AI-powered chatbots accelerate the buying cycle, build relationships with customers while you sleep, and generate new revenue for your business.
At least, that’s the goal.
Kyle Bastien, Drift’s Director of Sales Enablement, said this about AI-powered chat: “At the end of the day, what matters is that this is producing revenue for the business...Unless more people are buying because you made it easier for them, none of this matters.”
In the emerging field of Conversational Marketing, you need to know if it’s worth the investment. Start with four types of conversational AI metrics that funnel up to overall business performance and ROI.
1. AI-Specific Metrics
Those who own the chat experience need to know: when someone talks to an AI-based chatbot, did they get the right answer?
Accuracy is the baseline requirement of your AI-powered chatbot. Without it, hopes of reducing customer friction and accelerating revenue aren’t realistic.
- Clusters supported. This is the number of question and answer pairs you’re capable of responding to.
- Questions per cluster. For each cluster or topic, how many variations of questions is your chatbot able to answer?
- Accuracy rate. Within those known clusters and questions, how often is the bot giving a helpful and correct answer? We recommend aiming for 80% accuracy to be top quality.
These metrics are best analyzed at an individual level, assessing each conversation so you can check the bot’s work. The model learns through this exercise as you correct mistakes made in each conversation.
2. Core Chat Metrics
Core chat metrics will be familiar to marketers. These build on the accuracy of the model discussed above and include:
- Site coverage: How many people saw the chat?
- Engagement rate: How many talked to it?
- Lead capture rate (i.e. email address provided) or meetings booked: What were the outcomes of those chats?
While AI-specific metrics tell us how accurate the bot is, core chat metrics show what it’s doing for our marketing. We start to learn if the bot is responding with more than just accuracy, but with the humanity and empathy buyers expect from a digital conversation.
3. Revenue Growth Metrics
Revenue growth metrics build on core chat metrics. Are chat conversations turning into business?
The four primary metrics to assess here are:
- Chat influenced pipeline. How many new customers engaged with the chatbot during the buying process?
- Chat influenced revenue. Of new customers that engaged with the chatbot, how much revenue did that create?
- Chat sourced pipeline. How many new opportunities were sourced by the chatbot?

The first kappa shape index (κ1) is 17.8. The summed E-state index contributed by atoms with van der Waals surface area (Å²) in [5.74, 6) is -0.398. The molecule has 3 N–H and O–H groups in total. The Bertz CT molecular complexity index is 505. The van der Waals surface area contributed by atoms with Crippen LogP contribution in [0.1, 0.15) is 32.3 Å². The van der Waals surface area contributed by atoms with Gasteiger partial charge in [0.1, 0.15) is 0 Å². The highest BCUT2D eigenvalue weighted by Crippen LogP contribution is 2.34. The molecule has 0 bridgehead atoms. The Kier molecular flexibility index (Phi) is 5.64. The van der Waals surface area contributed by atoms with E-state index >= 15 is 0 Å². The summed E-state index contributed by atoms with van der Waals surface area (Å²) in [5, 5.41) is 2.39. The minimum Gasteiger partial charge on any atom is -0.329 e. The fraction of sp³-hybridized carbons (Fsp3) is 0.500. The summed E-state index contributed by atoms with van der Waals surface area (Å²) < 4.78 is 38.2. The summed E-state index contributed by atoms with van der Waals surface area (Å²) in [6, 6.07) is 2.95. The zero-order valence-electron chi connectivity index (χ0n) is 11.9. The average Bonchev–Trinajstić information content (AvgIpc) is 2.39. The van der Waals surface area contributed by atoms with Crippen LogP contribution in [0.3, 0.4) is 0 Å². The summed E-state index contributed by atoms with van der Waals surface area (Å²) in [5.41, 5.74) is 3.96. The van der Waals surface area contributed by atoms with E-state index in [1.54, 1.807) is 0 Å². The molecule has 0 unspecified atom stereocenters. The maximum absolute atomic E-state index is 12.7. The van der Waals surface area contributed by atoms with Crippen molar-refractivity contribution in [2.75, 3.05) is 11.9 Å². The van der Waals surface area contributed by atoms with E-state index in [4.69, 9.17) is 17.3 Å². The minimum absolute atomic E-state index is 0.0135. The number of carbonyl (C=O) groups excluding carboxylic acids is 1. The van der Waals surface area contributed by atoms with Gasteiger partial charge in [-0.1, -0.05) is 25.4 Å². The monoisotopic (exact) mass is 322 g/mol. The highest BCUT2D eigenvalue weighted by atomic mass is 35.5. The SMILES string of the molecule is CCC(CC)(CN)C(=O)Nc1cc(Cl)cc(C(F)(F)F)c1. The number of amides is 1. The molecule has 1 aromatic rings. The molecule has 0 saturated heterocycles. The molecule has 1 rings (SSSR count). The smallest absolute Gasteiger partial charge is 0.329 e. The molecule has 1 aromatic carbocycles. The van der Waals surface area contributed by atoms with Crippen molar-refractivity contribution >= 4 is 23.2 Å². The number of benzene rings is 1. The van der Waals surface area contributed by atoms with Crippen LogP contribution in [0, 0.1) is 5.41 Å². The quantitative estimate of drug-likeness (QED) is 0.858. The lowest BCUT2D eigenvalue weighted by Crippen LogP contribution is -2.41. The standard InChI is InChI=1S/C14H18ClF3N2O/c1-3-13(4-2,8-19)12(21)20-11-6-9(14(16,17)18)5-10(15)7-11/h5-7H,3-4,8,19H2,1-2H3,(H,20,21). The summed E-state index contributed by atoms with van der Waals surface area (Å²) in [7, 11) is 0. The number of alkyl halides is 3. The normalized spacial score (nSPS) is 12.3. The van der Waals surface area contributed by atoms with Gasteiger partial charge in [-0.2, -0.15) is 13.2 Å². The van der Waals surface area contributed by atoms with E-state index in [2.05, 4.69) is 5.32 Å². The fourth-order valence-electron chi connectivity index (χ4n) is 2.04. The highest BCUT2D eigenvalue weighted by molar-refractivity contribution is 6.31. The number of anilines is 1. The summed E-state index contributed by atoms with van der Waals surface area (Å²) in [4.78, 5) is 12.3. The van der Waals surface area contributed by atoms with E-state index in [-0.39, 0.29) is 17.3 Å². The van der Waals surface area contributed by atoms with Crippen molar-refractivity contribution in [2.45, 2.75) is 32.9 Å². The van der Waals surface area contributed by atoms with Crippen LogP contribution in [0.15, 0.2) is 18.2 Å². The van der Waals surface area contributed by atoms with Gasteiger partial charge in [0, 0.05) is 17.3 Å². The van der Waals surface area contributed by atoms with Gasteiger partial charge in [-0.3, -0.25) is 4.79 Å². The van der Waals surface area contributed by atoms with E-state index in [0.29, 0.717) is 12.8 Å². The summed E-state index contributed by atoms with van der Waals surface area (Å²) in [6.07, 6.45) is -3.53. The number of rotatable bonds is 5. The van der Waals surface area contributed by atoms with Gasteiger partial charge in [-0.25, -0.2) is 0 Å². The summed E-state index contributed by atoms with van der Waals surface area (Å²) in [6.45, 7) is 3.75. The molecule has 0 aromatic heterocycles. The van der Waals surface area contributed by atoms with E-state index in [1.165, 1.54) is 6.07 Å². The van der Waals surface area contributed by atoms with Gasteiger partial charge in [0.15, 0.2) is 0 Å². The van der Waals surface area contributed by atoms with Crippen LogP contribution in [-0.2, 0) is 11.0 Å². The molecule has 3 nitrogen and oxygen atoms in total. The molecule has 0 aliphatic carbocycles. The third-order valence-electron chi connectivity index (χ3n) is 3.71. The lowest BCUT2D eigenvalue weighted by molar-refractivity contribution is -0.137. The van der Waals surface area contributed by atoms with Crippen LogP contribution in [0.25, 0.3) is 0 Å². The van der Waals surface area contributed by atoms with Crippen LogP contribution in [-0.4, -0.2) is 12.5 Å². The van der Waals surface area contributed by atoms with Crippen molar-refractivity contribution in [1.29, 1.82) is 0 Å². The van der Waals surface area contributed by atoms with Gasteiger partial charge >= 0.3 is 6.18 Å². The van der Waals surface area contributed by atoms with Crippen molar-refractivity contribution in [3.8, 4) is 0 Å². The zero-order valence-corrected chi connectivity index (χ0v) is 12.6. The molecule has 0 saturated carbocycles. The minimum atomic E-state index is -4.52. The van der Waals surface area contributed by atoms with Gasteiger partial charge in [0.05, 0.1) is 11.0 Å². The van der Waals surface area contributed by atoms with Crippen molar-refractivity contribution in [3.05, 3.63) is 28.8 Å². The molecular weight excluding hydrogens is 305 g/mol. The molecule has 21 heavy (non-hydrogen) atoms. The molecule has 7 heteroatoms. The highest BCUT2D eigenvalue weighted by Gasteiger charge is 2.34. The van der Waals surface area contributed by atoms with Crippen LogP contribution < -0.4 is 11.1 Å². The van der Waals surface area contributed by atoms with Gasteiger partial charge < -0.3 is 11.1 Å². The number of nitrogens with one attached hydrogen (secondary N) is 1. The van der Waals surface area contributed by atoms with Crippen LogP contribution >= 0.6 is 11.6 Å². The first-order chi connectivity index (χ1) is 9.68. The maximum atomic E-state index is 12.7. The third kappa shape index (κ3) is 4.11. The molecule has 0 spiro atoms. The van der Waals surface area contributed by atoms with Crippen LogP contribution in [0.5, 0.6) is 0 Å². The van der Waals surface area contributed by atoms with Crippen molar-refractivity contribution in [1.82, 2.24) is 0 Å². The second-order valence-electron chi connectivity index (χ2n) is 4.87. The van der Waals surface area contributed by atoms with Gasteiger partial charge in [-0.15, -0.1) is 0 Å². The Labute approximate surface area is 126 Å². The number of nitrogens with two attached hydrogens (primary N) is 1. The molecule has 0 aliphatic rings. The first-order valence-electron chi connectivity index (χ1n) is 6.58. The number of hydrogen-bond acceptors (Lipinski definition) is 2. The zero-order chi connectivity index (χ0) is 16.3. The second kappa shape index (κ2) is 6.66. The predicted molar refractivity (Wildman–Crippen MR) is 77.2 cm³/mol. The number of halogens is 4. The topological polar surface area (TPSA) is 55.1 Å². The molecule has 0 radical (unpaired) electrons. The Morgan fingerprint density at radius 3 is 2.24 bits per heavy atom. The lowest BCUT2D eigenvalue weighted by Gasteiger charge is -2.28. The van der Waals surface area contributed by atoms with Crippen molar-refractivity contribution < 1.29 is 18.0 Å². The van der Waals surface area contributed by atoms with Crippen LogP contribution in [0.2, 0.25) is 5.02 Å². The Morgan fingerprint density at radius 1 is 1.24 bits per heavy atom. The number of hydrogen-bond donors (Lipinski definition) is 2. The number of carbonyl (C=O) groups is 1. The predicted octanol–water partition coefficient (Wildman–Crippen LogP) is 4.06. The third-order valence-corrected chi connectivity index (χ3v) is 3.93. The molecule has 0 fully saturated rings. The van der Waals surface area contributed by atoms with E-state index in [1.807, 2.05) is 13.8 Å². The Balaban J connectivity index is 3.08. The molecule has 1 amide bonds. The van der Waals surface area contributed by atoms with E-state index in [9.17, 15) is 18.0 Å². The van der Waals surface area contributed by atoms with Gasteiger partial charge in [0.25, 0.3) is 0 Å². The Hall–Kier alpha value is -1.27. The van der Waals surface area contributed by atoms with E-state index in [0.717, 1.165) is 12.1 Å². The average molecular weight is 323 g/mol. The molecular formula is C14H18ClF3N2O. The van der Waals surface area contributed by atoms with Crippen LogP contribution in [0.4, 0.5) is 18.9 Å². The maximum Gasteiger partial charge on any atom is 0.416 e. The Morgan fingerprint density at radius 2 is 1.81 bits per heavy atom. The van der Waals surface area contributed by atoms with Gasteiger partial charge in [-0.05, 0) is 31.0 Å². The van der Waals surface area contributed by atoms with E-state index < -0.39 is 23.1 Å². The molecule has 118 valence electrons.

- Chat sourced revenue. Of the new opportunities that were sourced by the chatbot, how much revenue was created?
This is where we’ve gone beyond vanity metrics or typical KPIs and have started to show ROI from Conversational Marketing.
4. Revenue Efficiency Metrics
The most effective conversational AI programs don’t just generate revenue, they accelerate it when compared to other marketing and sales activities.
For example, one Drift customer has a 4% rate of conversion from lead to customer across all marketing channels. However, if a lead engages with AI chat, they convert at a 32% rate, or eight times higher than the average lead. For this company, not only do contacts that engage with AI chat convert more often, they also spend 33% more and purchase eight days faster.
These are the three metrics to look at:
- Average cycle length: The amount of time from the first touch to closed-won.
- Average contract value: The average spend of the customer, either on a monthly or annual basis.
- Win rate. The conversation rate from lead to new customer.
When compared to other lead sources or against contacts that don’t engage with chat, you can identify the true efficiency of your AI-enabled Conversational Marketing and chat program.
To learn more, check out the Conversational Marketing Blueprint, which tells you everything you need to know about Conversational Marketing and how to use it to accelerate revenue and achieve maximum results.
Mark Kilens is VP of Content and Community at Drift where he leads the blogging, editorial, social, Drift Insider, and HYPERGROWTH teams. Prior to joining Drift, he served as VP and founder of HubSpot Academy.